2017 Interdisciplinary Award in the Humanities and Social Sciences

Three teams of University of Oregon researchers have received the 2017 Interdisciplinary Award in the Humanities and Social Sciences. Generously supported by the University of Oregon Foundation, these vital awards provide $25,000 in seed funding to conduct preparatory work on projects, paving the way for additional external funding.

The program prioritizes projects that investigate the interrelationships between human activity and the environment. The recipients of  2017 awards are:

  • Michelle Jacob (Education Studies) –  The award will establish an Indigenous Traditional Ecological Knowledge (ITEK) Research Partnership at the University of Oregon, building on the interdisciplinary research partnerships that already exist within the university and with Northwest Tribal Nations. The team includes co-PIs Virgina Beavert (Northwest Indian Language Institute), Kirby Brown, (English), Robert Elliot (Northwest Indian Language Institute) and Nathan Georgitis (UO Libraries). The partnership will work to engage Northwest Tribal leaders to create a database of existing knowledge and identify strenths, research gaps, and future projects along with developing a research training program for students  in ITEK research.
  • Ryan Light (Sociology) – Ryan Light will lead a team of researhers  interested in using social media data to quickly and effectively identify public health concerns that are the results of  environmental contamination. The team includes co-PIs Reza Rejaie, (Computer and Information Science), Clare Evans, (Sociology) and Raoul Lievanos (Sociology). The goal of this project is to develop a toolkit for computational environmental health science to track health events using big data. The award will create a pilot project to test the methodology and validate analytic tools with three historical case studies.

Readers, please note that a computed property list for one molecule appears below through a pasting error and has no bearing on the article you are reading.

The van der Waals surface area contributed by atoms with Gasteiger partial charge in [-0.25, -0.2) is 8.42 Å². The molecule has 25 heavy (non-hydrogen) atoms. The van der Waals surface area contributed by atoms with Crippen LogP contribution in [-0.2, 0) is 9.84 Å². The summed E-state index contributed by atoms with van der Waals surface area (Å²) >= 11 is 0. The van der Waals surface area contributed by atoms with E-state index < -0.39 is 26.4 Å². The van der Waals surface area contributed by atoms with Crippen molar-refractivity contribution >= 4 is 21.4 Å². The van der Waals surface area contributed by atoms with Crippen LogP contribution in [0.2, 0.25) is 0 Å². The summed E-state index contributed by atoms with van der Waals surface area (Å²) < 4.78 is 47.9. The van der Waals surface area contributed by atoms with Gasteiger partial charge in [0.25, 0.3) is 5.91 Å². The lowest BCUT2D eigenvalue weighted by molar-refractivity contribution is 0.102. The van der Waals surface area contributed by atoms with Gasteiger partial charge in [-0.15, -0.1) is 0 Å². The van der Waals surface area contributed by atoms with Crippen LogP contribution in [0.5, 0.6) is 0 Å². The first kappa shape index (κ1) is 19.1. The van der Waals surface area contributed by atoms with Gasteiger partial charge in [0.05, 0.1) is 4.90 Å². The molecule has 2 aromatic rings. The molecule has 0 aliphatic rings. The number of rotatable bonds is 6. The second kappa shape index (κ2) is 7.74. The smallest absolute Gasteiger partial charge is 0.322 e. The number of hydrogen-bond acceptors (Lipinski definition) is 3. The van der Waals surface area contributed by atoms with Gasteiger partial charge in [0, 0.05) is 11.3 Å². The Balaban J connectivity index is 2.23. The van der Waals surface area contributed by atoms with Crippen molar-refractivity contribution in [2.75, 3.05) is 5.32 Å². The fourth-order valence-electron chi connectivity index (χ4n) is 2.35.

• Marsha Weisiger (History) – The award will fund a two-year research and public engagement program on the topic of Oregon’s public lands carried out by the UO Center for Environmental Futures. The team includes co-PIs Stephanie LeMenager (English and Environmental Studies), Sarah Wald, (Environmental Studies & English. Project outcomes include a co-authored book and an interactive website which will reflect perspectives on the role of public lands in climate change mitigation, the complex relationship of public lands on Native sovereignty, the vitality of our rural ranching and logging communities, issues of diversity, equity, and inclusion in the public lands, and the role of public lands in  democratic culture.

“These dynamic scholars are committed to innovative projects that will have human impacts,” said Jim Shephard, chair of the University of Oregon Foundation Board. “The University of Oregon Foundation is proud to support their outstanding work through this award program.”

I hope you will join me in congratulating this year’s awardees and thanking the University of Oregon Foundation for their generous support.

 

David Conover